Missouri DNR Pulls Controversial Plan To Regulate Coal Ash Ponds And Landfills | St. Louis Public Radio

Missouri DNR Pulls Controversial Plan To Regulate Coal Ash Ponds And Landfills

Jun 3, 2019

The Missouri Department of Natural Resources has scrapped its proposal to regulate disposal sites for coal-fired power plants, a plan that environmentalists and federal regulators heavily criticized.

The plan would have required utilities monitor groundwater and clean up contamination near ponds and landfills that store byproducts of coal combustion, which contain toxic chemicals like mercury, arsenic and lead. Environmental groups, residents near power plants and the Environmental Protection agency wrote letters to the state agency earlier this year saying that the plan won’t address groundwater contamination.

DNR officials chose not to submit the proposed regulations to the Environmental Protection Agency because the federal agency did not give clear guidance on enforcing cleanup at the sites, said Chris Nagel, DNR’s solid waste director.

“It doesn’t spell out what types of corrective measures you have to use and also doesn’t spell out how fast a corrective measure has to return a facility back to compliance,” Nagel said.

The federal coal ash rule, developed during the Obama administration, may also change due to an ongoing lawsuit from environmental groups. The strong possibility that the federal coal ash rule will be amended also played a role in DNR’s decision to not move forward with its plan, Nagel said.

Many of Missouri’s coal ash ponds are unlined and near major bodies of water. Ameren Missouri’s ponds are located along the Missouri and Mississippi Rivers.

Several were built in the 1970s and 1980s. Lawyers and researchers at the Washington University Interdisciplinary Environmental Law Clinic found this year that there were excessive levels of toxic chemicals near every active pond, according to the utilities own data.

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Environmentalists are concerned that groundwater contamination could affect the quality of wells that some nearby rural residents use. Many residents near Ameren’s Labadie Energy Center use well water. The DNR’s proposal was too weak to effectively address groundwater concerns, said Patricia Schuba, president of the Labadie Environmental Organization.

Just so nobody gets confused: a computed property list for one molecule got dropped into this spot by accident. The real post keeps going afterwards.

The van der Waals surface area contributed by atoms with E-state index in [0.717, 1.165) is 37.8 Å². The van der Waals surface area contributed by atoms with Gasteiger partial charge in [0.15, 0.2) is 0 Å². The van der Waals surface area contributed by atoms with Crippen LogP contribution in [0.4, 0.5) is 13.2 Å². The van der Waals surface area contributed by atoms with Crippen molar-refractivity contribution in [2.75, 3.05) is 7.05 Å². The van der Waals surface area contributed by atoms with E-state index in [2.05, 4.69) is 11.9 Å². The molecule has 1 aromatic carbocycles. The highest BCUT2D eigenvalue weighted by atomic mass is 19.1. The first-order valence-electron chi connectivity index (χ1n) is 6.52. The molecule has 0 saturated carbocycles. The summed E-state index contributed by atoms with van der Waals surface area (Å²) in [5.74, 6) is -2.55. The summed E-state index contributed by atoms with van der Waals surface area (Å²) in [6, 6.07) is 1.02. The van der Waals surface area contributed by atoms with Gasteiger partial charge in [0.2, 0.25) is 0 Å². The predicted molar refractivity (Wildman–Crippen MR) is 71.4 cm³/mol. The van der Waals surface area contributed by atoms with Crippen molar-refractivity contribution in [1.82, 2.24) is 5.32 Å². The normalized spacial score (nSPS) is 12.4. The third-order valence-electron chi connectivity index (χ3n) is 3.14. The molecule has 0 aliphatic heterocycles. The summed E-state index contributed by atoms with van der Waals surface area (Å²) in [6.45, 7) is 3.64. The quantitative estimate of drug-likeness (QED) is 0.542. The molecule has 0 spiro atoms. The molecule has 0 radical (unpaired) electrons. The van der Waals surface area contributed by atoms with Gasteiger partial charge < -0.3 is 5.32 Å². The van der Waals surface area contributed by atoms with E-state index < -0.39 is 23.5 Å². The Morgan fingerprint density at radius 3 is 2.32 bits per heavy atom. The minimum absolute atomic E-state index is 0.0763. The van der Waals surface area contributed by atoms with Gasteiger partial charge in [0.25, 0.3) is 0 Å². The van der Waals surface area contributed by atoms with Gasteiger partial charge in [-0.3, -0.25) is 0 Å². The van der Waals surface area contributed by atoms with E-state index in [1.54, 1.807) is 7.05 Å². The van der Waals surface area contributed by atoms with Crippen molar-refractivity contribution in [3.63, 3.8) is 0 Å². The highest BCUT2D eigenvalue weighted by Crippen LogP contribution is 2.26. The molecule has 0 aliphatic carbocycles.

“It was so generic it was dangerous to the water and to people so we’re glad it didn’t go any further,” Schuba said. “We would like to continue the dialogue with the state regulators and maybe take another run at writing something better.”

The Environmental Protection Agency sent a letter to Missouri DNR officials in March that pointed out multiple weaknesses in the state’s proposal. Some of the provisions allow the state agency to waive requirements for utility companies to clean up groundwater contamination or even monitor groundwater for toxic chemicals if they can show that it doesn’t affect drinking-water supplies or harm the environment.

Ameren Missouri has 15 ponds for its four power plants, the most of any utility in the state. The company last week held a series community meetings about its plans to close its coal ash ponds, which consist of capping the ponds without removing the waste. The utility is taking feedback on its closure plans until June 7.

Utility companies in Missouri supported the DNR’s proposal. At a public hearing about the plan this year, Missouri Energy Development Association president Trey Davis said that the plan was just as strong as the federal coal ash rule. Davis did not respond to calls for comment about the withdrawn regulations.

The Missouri DNR intends to draw up another plan in the future, but what will happen with the federal coal ash rule remains uncertain, Nagel said. The EPA is in the process of rolling back coal ash regulations in several ways, including allowing utilities to extend the lives of their disposal ponds.

However, the U.S. Court of Appeals for the District of Columbia ruled last August that that provisions in the Obama-era rule needed to be stronger to address contamination. It ordered the agency to stop power plants unlined and clay-lined ponds from receiving waste.

“EPA may politically want to weaken the rules but legally, they have to strengthen them,” said Maxine Lipeles, director of the Washington University interdisciplinary Environmental Law Clinic.

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